Finding hidden gems in longform field

Projects that may slip under radar, but deserve a peek

Looking back and judging all the miniseries and telepics shown in the past Emmy season is a much more daunting task than say, picking the contenders in the comedy skein category. Here are some of the lesser-hyped titles that deserve another look in this highly competitive field:

“We Were the Mulvaneys”


“The book hit a primal nerve in me,” says Robert M. Sertner, executive producer of the telepic adaptation of Joyce Carol Oates’ book, which he developed after seeing it singled out on “Oprah.” “And I think what’s happening is it’s attaining that same primal nerve in the people who are watching the film.

“Many of the (Oprah Book Club) novels tend to be very dark stories, and in trying to develop them we always look for elements that you can latch on to, that are uplifting,” continues Sertner, who tapped scribe Joyce Eliason to bring “humanity, accessibility, and a softness” to the project. (The project had originated at Showtime with two different writers attached.)

“It’s a dream team with a phenomenal cast and a phenomenal director,” he says about Peter Werner, who directs a seamless ensemble cast in a richly textured ’70s drama that tells of the deconstruction of the once-tight-knit Mulvaneys.

The family struggles to resolve issues and renew its strength after a schoolmate rapes the clan’s only daughter (Tammy Blanchard) and the father (Beau Bridges) succumbs to a terminal illness.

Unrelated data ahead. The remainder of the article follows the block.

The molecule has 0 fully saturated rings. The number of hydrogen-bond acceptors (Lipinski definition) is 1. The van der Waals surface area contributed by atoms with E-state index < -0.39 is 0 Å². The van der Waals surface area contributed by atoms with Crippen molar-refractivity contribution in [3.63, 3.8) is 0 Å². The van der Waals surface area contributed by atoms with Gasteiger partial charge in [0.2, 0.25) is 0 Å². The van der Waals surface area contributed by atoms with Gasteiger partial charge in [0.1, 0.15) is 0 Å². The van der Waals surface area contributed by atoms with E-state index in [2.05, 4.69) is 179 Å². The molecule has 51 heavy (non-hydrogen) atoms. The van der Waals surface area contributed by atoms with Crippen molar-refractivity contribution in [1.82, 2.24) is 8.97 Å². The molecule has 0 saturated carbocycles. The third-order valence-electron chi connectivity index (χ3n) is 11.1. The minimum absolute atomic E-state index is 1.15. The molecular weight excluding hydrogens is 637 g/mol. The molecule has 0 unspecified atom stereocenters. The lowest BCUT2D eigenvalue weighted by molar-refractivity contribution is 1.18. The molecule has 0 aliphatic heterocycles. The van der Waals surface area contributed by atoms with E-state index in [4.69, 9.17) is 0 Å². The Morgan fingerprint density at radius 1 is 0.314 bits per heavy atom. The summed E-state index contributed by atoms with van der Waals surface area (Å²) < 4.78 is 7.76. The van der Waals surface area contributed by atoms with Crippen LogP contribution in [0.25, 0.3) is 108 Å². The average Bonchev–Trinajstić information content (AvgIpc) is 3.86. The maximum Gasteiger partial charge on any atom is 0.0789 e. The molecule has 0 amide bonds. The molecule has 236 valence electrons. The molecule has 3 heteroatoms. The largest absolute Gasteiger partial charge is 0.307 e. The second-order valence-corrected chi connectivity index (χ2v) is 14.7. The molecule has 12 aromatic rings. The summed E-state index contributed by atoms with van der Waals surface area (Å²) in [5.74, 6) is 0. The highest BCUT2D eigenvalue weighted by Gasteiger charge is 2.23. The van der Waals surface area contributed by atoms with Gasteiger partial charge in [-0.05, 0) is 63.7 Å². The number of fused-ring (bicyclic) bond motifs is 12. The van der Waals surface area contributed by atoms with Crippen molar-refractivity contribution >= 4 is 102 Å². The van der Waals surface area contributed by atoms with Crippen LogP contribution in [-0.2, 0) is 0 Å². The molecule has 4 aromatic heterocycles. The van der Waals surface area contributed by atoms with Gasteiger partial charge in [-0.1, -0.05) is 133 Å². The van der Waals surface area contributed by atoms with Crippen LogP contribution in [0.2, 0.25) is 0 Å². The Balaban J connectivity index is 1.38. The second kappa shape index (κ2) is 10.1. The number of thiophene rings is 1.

Oates also had her hand in the Lifetime project, lending herself to a conference call with Sertner, Werner and the cast to help further develop the characters and their relationships. Later, the filmmakers scrapped the movie’s original voiceover, which they say wasn’t working, and crafted one from Oates’ words in the book, which, says Sertner, “gives the film its literary feel.”



Long before George Butler’s award-winning docu “Endurance: Shackleton’s Legendary Antarctic Expedition” hit the fest circuits, talk of a feature exploring the life and times of the famed British explorer was circulating around Hollywood. Coincidentally, a few months after the docu’s release, A&E premiered “Shackleton,” a lavish two-parter.

“One of the reasons why I — along with (director-writer) Charles Sturridge and (producer) Selwyn Roberts — wanted to do ‘Shackleton’ as a miniseries was to tell the complete story,” explains A&E VP of film and dramatic arts programming Delia Fine, who served as executive producer on the drama about the savvy explorer who led three expeditions to the South Pole before and during WWI.